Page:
Four Seasons Resort Bali at Jimbaran Bay has a full-time Hindu priest safeguarding its spiritual aura as it prepares to welcome back guests.
Ajik Ngurah, above, is a descendent of the ancient Mengwi kingdom. A respected traditional healer, he has been the full-time priest at the resort since 2014 and he is responsible for its historic ocean-front temple. Ordinarily, a typical day sees him welcoming guests with a Balinese blessing, cleansing their energy with a holy water purification ritual, conducting on-site temple tours or off-site to a 9th-century cave temple, meditating or leading a full moon ceremony for staff.
It’s an essential role that underpins the traditional Balinese philosophy of Four Seasons Jimbaran Bay. Hotel GM Uday Rao says “Guests often comment on the ‘unseen’ energy they feel here, the peace and tranquility, the deep connection to the people and culture of Bali. Ajik Ngurah’s role is focused on maintaining this harmony and balance between God, Man and Nature – something that is more important now than ever before”.
With the island temporarily under partial lockdown amid global travel restrictions, Ajik Ngurah is currently working overtime making individual offerings and private ceremonies to cleanse the resort’s energy and seek protection from the gods.
“Think of the temple as a sort of antenna that gets energy from the universe and distributes it evenly throughout the property,” says Ajik Ngurah. “The resort’s unique location includes many smaller shrines, which in turn pass on this energy to the staff and guests on-site. Some of the shrines here are hundreds of years old and one is linked to an important temple dedicated to the protector of all spirits, so it’s important to maintain the proper energy links around our resort.”
At the same time, hotel employees are keeping it in tip-top physical shape for the return of guests. “We are taking this opportunity to upgrade and renovate, while it’s also important that we maintain our facilities and systems as though we still have guests in-house,” says Uday Rao.
During lockdown, an essential workforce remains on duty:
- Gardeners tending to the 14 hectares of botanical-style gardens including Jala Cooking Academy’s herb and vegetable patch, and watering more than 800 flower pots in guest villas;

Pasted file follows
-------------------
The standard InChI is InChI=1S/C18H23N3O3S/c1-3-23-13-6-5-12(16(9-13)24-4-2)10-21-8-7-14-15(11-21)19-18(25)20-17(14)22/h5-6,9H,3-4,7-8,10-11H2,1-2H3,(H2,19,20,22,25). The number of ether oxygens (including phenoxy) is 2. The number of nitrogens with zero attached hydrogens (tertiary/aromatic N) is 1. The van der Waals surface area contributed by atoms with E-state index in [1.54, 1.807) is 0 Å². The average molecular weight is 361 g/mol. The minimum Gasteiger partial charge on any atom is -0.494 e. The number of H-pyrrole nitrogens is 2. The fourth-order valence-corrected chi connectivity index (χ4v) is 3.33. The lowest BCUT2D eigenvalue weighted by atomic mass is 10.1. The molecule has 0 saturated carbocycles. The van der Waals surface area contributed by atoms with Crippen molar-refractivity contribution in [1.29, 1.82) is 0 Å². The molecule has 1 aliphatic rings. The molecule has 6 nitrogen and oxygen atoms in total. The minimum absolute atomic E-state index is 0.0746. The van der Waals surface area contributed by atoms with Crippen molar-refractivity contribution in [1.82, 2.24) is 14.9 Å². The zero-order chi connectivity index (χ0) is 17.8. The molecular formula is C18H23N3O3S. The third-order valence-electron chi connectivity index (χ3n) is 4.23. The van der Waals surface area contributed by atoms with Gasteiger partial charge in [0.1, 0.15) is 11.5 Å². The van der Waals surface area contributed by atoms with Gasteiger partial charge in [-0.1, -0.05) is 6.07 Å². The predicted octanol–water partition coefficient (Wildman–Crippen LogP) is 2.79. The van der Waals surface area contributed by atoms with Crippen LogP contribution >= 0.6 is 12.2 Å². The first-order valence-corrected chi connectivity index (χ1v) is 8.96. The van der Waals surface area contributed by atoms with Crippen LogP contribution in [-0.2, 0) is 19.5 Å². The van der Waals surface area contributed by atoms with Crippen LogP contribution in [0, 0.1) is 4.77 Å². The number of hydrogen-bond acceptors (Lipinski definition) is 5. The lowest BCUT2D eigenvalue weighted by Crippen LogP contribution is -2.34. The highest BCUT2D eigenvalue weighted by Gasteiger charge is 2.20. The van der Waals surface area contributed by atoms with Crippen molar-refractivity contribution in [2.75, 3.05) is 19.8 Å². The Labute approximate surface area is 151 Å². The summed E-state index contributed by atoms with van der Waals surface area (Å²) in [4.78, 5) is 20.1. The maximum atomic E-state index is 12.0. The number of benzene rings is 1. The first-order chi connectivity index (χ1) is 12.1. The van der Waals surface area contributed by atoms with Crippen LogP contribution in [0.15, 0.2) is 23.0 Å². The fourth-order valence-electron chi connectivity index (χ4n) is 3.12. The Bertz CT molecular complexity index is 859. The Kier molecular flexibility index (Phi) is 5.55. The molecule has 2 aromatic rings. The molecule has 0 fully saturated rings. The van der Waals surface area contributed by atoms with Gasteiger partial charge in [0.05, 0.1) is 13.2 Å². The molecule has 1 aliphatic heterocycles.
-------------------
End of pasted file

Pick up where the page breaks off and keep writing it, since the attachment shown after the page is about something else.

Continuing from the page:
- They are also responsible for taking care of 160+ swimming pools and the fish ponds that are home to 300 koi fish;
- Engineers ensuring utilities and systems are maintained including the on-site water recycling system, which processes grey water to supply 90,000 cubic metres of irrigation per year for the gardens, ponds and fountains;
- Ongoing construction of the new Healing Village Spa, which will reopen as the island’s top wellness destination with 10 all-suite treatment rooms featuring crushed crystal massage beds; the new menu will offer revolutionary treatments alongside traditional Balinese therapies, as well as Rossano Ferretti Hair Spa;
- Housekeepers conducting deep cleaning of all 147 villas, its residences and public areas;
- Each villa’s pool filter, hot water, air-conditioner and televisions are turned on regularly to keep everything working smoothly for when guests check-in;
- Security team to protect property and staff;
- Other operational team members such as chefs, food and beverage servers and spa therapists are stepping out of their usual guest service roles to support “back-of-house” colleagues with upkeep and maintenance projects; and
- Reservations, public relations and sales teams assisting guests with queries and future bookings.
“I am incredibly proud of our entire team,” says Uday Rao. “Everyone is working together, helping colleagues in other departments, and showing a positive spirit in true Four Seasons style. We are living in an uncertain world, but one thing I know is that when this luxury resort does reopen to guests, it will be with even bigger smiles than before.”